J Neurol Res. 2020;10(4):140-143
      PubDate: 2020-07-01
      Issue No: Vol. 10 (2020)
  • Thrombolytic Therapy for Stroke: Intravenous Tenecteplase Era

    • Authors: Mohammad Abdoli, Pegah Mohammadi, Ashkan Mowla
      Abstract: N/A

      J Neurol Res. 2020;10(4):105-106
      PubDate: 2020-06-29
      Issue No: Vol. 10 (2020)
  • SARS-CoV-2 and Nervous System - Neurological Manifestations in Patients
           With COVID-19: A Systematic Review

    • Authors: Luiz Severo Bem Junior, Pedro Lukas do Rego Aquino, Nicollas Nunes Rabelo, Maria Amellia do Rego Aquino, Ana Cristina Veiga Silva, Rita de Cassia Ferreira Valenca Mota, Hildo Rocha Cirne de Azevedo Filho
      Abstract: Coronavirus (CoV) is a virus infectious disease with a considerable spectrum of clinical presentations. Symptoms ranged from asymptomatic infection to severe pneumonia that may lead to severe acute respiratory syndrome coronavirus 2 (SARS-CoV-2) and several clinical complications. Neurologic symptoms related to CoV have been described recently in the literature. The relationship between SARS-CoV-2 and the central nervous system (CNS) is still not clear. This review aimed to reveal the current knowledge regarding CNS manifestation in SARS-CoV-2. A systematic literature review was carried out to identify the particularities of coronavirus disease 2019 (COVID-19) in patients with CNS involvement, using the PubMed database between January 1, 2020 and April 30, 2020. Conference papers, reviews, published letters, editorials, studies in pregnant women and children, and studies only reporting on a specific factor were excluded. An initial search included as many as 83 articles. Out of the 83 screened articles, 32 were selected for full-text review. Sixteen studies were excluded because they did not analyze nervous system involvement in SARS-CoV-2 infection. Thus, 16 papers were included in this review. There were three retrospective studies and 13 case reports/series of cases. Data from the current literature reveal that patients who suffer from a severe illness have more CNS involvement, neurological symptoms (i.e., dizziness, headache) and an association with strokes. The severe patients had higher D-dimer and C-reactive protein levels than non-severe patients and presented multiple organ involvement, such as serious liver, kidney and muscle damage.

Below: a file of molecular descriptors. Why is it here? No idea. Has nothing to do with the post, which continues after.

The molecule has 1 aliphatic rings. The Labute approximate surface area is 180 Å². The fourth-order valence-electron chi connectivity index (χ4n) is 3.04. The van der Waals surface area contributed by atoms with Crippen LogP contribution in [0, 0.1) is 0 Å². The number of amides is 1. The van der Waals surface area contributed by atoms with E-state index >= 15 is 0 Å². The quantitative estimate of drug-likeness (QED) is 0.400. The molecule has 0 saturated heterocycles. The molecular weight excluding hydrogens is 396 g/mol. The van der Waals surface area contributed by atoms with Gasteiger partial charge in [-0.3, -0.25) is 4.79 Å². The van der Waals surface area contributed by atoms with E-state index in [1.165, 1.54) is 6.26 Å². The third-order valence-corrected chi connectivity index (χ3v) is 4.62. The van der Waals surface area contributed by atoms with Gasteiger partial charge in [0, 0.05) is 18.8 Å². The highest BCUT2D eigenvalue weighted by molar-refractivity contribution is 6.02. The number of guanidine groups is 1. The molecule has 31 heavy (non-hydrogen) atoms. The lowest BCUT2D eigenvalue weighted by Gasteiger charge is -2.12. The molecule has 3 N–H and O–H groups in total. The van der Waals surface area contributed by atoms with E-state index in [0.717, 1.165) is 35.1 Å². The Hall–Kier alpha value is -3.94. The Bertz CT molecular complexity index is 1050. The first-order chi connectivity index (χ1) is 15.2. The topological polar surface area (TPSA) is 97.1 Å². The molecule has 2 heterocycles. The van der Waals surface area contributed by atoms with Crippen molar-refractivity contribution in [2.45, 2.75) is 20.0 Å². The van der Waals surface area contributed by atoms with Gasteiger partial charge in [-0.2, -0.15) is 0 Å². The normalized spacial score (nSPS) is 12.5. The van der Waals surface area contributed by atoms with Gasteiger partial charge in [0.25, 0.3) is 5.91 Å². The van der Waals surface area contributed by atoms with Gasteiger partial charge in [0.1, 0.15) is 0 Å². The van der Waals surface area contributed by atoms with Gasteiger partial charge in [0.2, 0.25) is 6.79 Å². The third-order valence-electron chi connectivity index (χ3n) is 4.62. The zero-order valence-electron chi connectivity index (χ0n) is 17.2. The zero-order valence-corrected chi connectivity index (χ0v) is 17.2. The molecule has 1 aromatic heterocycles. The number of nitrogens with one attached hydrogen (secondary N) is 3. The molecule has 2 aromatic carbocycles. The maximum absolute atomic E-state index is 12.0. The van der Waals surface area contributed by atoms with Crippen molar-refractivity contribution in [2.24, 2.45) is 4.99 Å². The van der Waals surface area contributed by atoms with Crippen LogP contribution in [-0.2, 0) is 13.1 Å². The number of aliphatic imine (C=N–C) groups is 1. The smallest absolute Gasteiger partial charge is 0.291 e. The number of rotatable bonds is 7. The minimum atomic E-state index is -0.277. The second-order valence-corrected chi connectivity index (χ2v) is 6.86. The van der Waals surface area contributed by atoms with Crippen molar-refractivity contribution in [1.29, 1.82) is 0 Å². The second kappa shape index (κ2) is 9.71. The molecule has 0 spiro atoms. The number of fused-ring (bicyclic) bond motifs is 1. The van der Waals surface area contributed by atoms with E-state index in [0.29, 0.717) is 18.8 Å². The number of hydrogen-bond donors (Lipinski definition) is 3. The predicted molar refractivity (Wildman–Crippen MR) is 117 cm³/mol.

J Neurol Res. 2020;10(4):113-121
      PubDate: 2020-06-29
      Issue No: Vol. 10 (2020)
  • The Neurologic Manifestations of Coronavirus Disease 2019

    • Authors: Amjad Elmashala, Saurav Chopra, Aayushi Garg
      Abstract: The coronavirus disease 2019 (COVID-19) is an ongoing global pandemic that has so far affected 216 countries and more than 5 million individuals worldwide. The infection is caused by severe acute respiratory syndrome coronavirus 2 (SARS-CoV-2). While pulmonary manifestations are the most common, neurological features are increasingly being recognized as common manifestations of the COVID-19, especially in the cases of severe infection. These include acute cerebrovascular disease, encephalitis, and Guillain-Barre syndrome (GBS). Here, we review the neuropathogenesis of SARS-CoV-2 and the central and peripheral nervous system manifestations of COVID-19.

      J Neurol Res. 2020;10(4):107-112
      PubDate: 2020-06-23
      Issue No: Vol. 10 (2020)
  • Cannabidiol and Non-Steroidal Anti-Inflammatory Drug Interactions: A Case
           of Drug-Induced Aseptic Meningitis

    • Authors: Mallory Emig, Jafar Kafaie, Samantha Ong, Xujia Li
      Abstract: Cannabidiol (CBD) and other marijuana derivatives are being more widely used in the medical community by people in an attempt to alleviate a variety of symptoms. While these products have shown promise in their analgesic properties, little is known about the potential pharmacological interactions of these and other drugs. We present a case of a 57-year-old Caucasian woman who presented with altered mental status, ataxia, left-sided numbness, and slurred speech. An extensive workup was completed and found to be largely unremarkable, though a thorough history revealed that her symptoms were likely caused by concurrent use of CBD and non-steroidal anti-inflammatory drugs (NSAIDs) resulting in drug-induced aseptic meningitis. The benign nature of CBD makes it a promising avenue for pain relief. Physicians and patients should be informed about the potential drug-drug interactions of CBD and other medications.

      J Neurol Res. 2020;10(4):132-135
      PubDate: 2020-06-19
      Issue No: Vol. 10 (2020)
  • Seizures With Major Comorbidity and Complications: Association of the
           Teaching Status of the Hospitals With the Outcomes

    • Authors: Aparna Yarram, Ali Seifi, Vahid Eslami